A cheque is an exchange bill drawn upon a delegated banker which is only payable on demand by the applicant. In a strict legal sense, the individual/ organisation issuing the cheque is named a ‘drawer’ and therefore the individual/ organisation in whose favour the cheque has been issued is named the ‘drawee’.
A cheque is said to be bounced when an unpaid cheque is returned by the bank, also referred to as dishonour of cheque. Cheque can bounce due to tons of reasons, as an example, due to insufficiency of funds in the account of the ‘drawer’ and lots of other reasons. The bank always issues a cheque return memo with the required reasons for non- payment when a cheque gets bounced (it might or might not be the primary instance of bouncing of the cheque). In India a cheque bounce is a criminal offence stipulated under Section 138 of the Negotiable Instruments Act, 1881. However, in case of a cheque dishonour, the aggrieved party can also file a civil suit along with the criminal complaint against the accused. It’s advisable to organize the cheque bounce complaint with the help/ assistance of an expert cheque bounce lawyer. The complaint must submit all the important/ useful evidences such as original cheque that was returned by the bank, the cheque return memo, demand notice sent against non-payment/ cheque bounce, receipts of legal notice and other relevant documents which will be used as evidence to support one’s legal standing that the accused is liable to pay the un-paid cheque’s amount with interest as deemed fit by the court for all the mental and physical trauma caused thanks to the court procedure. Once the whole trial is over and if the accused is found guilty, then he can be punished with a monetary penalty which can be double the cheque amount or be punished with imprisonment which may extend to two years or both.
The Negotiable Instruments Act of 1881 has been recently amended with a view to deal with the difficulty of undue delay in final resolution of cheque dishonour cases in order to provide relief to payees of dishonoured cheques and to discourage frivolous and unnecessary litigation which might economize and time. Further, the amendments have strengthened the credibility of cheques and helped trade and commerce generally by allowing lending institutions, including banks, to still extend financing to the productive sectors of the economy.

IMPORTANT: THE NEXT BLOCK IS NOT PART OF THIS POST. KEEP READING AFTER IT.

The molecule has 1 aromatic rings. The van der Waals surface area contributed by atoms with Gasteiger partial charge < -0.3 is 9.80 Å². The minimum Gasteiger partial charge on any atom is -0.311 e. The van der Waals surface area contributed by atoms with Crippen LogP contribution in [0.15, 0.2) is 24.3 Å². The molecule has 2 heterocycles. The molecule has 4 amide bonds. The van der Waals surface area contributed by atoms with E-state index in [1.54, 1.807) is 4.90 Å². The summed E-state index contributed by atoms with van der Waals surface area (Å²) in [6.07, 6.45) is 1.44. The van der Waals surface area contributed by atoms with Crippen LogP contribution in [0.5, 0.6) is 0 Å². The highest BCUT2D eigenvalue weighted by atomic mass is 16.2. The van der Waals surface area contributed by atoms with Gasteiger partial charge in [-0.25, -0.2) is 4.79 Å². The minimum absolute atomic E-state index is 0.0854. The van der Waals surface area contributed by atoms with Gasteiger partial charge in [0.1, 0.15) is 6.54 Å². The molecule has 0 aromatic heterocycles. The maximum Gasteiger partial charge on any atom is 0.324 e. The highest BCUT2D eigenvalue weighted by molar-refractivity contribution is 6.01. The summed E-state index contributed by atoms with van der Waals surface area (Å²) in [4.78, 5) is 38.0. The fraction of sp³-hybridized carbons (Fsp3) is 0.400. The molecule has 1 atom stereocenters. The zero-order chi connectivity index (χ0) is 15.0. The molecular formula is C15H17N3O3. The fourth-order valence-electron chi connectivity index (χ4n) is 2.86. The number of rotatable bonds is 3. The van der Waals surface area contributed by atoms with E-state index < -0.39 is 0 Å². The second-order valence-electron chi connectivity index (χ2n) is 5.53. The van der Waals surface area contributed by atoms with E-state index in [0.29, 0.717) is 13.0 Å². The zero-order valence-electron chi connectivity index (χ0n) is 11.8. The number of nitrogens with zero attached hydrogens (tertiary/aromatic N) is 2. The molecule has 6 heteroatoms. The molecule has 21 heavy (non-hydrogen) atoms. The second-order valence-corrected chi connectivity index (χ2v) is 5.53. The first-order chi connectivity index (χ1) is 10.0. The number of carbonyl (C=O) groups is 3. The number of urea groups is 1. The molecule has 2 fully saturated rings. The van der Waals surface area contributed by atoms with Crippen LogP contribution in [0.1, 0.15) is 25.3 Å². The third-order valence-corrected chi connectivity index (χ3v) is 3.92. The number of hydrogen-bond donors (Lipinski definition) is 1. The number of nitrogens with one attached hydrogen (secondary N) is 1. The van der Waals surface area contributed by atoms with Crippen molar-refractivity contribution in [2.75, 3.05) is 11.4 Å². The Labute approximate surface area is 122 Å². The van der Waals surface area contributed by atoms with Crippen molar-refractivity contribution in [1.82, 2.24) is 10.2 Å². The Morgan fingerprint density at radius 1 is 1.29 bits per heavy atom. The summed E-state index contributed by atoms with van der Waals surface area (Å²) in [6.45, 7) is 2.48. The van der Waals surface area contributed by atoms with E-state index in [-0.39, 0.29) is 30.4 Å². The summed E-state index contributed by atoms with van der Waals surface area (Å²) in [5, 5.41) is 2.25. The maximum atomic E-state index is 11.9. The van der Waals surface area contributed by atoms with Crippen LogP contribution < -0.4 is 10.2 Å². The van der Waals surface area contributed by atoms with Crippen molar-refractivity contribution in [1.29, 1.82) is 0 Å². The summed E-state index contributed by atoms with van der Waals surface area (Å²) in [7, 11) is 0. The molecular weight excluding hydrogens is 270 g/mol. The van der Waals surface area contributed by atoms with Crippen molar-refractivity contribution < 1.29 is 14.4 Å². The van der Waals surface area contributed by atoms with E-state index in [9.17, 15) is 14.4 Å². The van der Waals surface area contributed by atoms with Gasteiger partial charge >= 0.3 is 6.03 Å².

The Amendment Bill inserts Section 143-A within the Act of 1881, making provision for the payment by the drawer of the dishonoured cheque to the payee thereof of interim compensation of an amount not exceeding 20% of the worth of the instrument during the pendency of proceedings for the offence of dishonour under Section 138 of the Act (a) in a summary trial or a summons case, where the drawer pleads not guilty to the accusation made in the complaint; and (b) in the other case, upon framing of charge.
The said interim compensation got to be paid within a period of 60 days from the date on which the order thereto effect is formed. The interim compensation so recovered shall be deductible from the quantity of fine imposed under Section 138 by the Magistrate upon conviction of the drawer or any compensation directed to be paid under Section 357 of Code of Criminal Procedure, 1973. Section 138 of the Act of 1881 provides for imposition of a sentence of imprisonment not exceeding a period of two years or fine extending to twice the amount of the dishonoured cheque or even both. The said amount of interim compensation may also be recovered within the manner provided under Section 421 of Cr. P. C – by way of attachment and sale of any movable property of the drawer or a warrant to the Collector of the concerned district to recover an equivalent as arrears of land revenue from the movable or immovable property of the drawer. If the drawer of the cheque is acquitted, the Court shall direct the complainant to repay to the drawer the quantity of interim compensation, with interest at the bank rate as published by the Reserve Bank of India, prevalent at the start of the relevant year.